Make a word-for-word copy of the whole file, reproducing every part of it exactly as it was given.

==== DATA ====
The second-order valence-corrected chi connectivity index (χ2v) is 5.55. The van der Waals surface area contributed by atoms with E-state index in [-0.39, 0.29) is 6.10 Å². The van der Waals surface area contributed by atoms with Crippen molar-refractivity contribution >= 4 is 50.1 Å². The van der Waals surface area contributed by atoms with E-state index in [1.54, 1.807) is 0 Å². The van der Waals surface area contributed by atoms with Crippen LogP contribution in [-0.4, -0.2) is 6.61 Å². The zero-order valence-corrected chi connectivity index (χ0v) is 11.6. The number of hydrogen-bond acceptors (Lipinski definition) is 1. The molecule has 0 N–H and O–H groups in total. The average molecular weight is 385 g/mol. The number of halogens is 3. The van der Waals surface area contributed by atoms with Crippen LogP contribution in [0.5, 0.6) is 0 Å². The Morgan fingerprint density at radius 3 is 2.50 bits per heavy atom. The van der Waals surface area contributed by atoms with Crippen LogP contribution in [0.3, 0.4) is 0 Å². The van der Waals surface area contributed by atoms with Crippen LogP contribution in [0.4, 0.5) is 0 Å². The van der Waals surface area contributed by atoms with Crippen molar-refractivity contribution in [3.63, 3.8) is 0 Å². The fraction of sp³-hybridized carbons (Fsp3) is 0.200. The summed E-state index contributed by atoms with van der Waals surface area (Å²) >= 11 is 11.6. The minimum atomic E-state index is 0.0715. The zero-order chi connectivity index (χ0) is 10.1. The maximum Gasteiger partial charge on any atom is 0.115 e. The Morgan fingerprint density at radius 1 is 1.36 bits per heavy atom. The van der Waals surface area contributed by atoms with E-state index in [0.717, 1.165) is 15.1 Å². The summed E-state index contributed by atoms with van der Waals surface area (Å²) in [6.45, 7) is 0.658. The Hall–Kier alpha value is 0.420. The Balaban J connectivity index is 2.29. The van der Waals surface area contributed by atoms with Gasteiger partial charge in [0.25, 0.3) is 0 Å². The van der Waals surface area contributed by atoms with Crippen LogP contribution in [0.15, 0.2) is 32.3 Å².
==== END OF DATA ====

The second-order valence-corrected chi connectivity index (χ2v) is 5.55. The van der Waals surface area contributed by atoms with E-state index in [-0.39, 0.29) is 6.10 Å². The van der Waals surface area contributed by atoms with Crippen molar-refractivity contribution >= 4 is 50.1 Å². The van der Waals surface area contributed by atoms with E-state index in [1.54, 1.807) is 0 Å². The van der Waals surface area contributed by atoms with Crippen LogP contribution in [-0.4, -0.2) is 6.61 Å². The zero-order valence-corrected chi connectivity index (χ0v) is 11.6. The number of hydrogen-bond acceptors (Lipinski definition) is 1. The molecule has 0 N–H and O–H groups in total. The average molecular weight is 385 g/mol. The number of halogens is 3. The van der Waals surface area contributed by atoms with Crippen LogP contribution in [0.5, 0.6) is 0 Å². The Morgan fingerprint density at radius 3 is 2.50 bits per heavy atom. The van der Waals surface area contributed by atoms with Crippen LogP contribution in [0.3, 0.4) is 0 Å². The van der Waals surface area contributed by atoms with Crippen LogP contribution in [0.4, 0.5) is 0 Å². The van der Waals surface area contributed by atoms with Crippen molar-refractivity contribution in [3.63, 3.8) is 0 Å². The fraction of sp³-hybridized carbons (Fsp3) is 0.200. The summed E-state index contributed by atoms with van der Waals surface area (Å²) >= 11 is 11.6. The minimum atomic E-state index is 0.0715. The zero-order chi connectivity index (χ0) is 10.1. The maximum Gasteiger partial charge on any atom is 0.115 e. The Morgan fingerprint density at radius 1 is 1.36 bits per heavy atom. The van der Waals surface area contributed by atoms with E-state index in [0.717, 1.165) is 15.1 Å². The summed E-state index contributed by atoms with van der Waals surface area (Å²) in [6.45, 7) is 0.658. The Hall–Kier alpha value is 0.420. The Balaban J connectivity index is 2.29. The van der Waals surface area contributed by atoms with Gasteiger partial charge in [0.25, 0.3) is 0 Å². The van der Waals surface area contributed by atoms with Crippen LogP contribution in [0.15, 0.2) is 32.3 Å².